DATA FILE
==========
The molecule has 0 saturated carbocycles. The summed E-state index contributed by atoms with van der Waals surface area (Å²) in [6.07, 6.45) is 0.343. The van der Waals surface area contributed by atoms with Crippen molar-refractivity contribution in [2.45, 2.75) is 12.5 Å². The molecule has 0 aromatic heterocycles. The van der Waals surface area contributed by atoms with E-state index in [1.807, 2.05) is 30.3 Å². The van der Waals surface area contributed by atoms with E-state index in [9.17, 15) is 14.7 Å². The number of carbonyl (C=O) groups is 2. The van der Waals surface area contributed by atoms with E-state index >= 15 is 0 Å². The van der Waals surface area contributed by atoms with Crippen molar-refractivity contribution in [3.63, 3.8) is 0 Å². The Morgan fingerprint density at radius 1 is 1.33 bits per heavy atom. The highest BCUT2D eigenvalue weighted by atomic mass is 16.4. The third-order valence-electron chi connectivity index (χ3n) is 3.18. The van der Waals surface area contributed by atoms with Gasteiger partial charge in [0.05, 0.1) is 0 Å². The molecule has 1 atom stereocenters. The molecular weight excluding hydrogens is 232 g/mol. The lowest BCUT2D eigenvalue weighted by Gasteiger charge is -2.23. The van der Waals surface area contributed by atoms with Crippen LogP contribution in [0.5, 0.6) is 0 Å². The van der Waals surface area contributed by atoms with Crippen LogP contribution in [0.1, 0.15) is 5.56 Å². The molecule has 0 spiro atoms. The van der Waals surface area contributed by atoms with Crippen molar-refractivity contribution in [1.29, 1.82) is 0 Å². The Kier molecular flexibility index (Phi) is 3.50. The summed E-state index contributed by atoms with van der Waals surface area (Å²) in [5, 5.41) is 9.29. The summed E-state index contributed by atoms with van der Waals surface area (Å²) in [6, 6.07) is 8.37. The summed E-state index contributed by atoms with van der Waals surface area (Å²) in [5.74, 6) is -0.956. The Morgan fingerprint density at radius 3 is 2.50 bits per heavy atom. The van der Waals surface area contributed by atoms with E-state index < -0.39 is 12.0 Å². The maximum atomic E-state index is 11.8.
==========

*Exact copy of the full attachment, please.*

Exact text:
The molecule has 0 saturated carbocycles. The summed E-state index contributed by atoms with van der Waals surface area (Å²) in [6.07, 6.45) is 0.343. The van der Waals surface area contributed by atoms with Crippen molar-refractivity contribution in [2.45, 2.75) is 12.5 Å². The molecule has 0 aromatic heterocycles. The van der Waals surface area contributed by atoms with E-state index in [1.807, 2.05) is 30.3 Å². The van der Waals surface area contributed by atoms with E-state index in [9.17, 15) is 14.7 Å². The number of carbonyl (C=O) groups is 2. The van der Waals surface area contributed by atoms with E-state index >= 15 is 0 Å². The van der Waals surface area contributed by atoms with Crippen molar-refractivity contribution in [3.63, 3.8) is 0 Å². The Morgan fingerprint density at radius 1 is 1.33 bits per heavy atom. The highest BCUT2D eigenvalue weighted by atomic mass is 16.4. The third-order valence-electron chi connectivity index (χ3n) is 3.18. The van der Waals surface area contributed by atoms with Gasteiger partial charge in [0.05, 0.1) is 0 Å². The molecule has 1 atom stereocenters. The molecular weight excluding hydrogens is 232 g/mol. The lowest BCUT2D eigenvalue weighted by Gasteiger charge is -2.23. The van der Waals surface area contributed by atoms with Crippen LogP contribution in [0.5, 0.6) is 0 Å². The van der Waals surface area contributed by atoms with Crippen LogP contribution in [0.1, 0.15) is 5.56 Å². The molecule has 0 spiro atoms. The van der Waals surface area contributed by atoms with Crippen molar-refractivity contribution in [1.29, 1.82) is 0 Å². The Kier molecular flexibility index (Phi) is 3.50. The summed E-state index contributed by atoms with van der Waals surface area (Å²) in [5, 5.41) is 9.29. The summed E-state index contributed by atoms with van der Waals surface area (Å²) in [6, 6.07) is 8.37. The summed E-state index contributed by atoms with van der Waals surface area (Å²) in [5.74, 6) is -0.956. The Morgan fingerprint density at radius 3 is 2.50 bits per heavy atom. The van der Waals surface area contributed by atoms with E-state index < -0.39 is 12.0 Å². The maximum atomic E-state index is 11.8.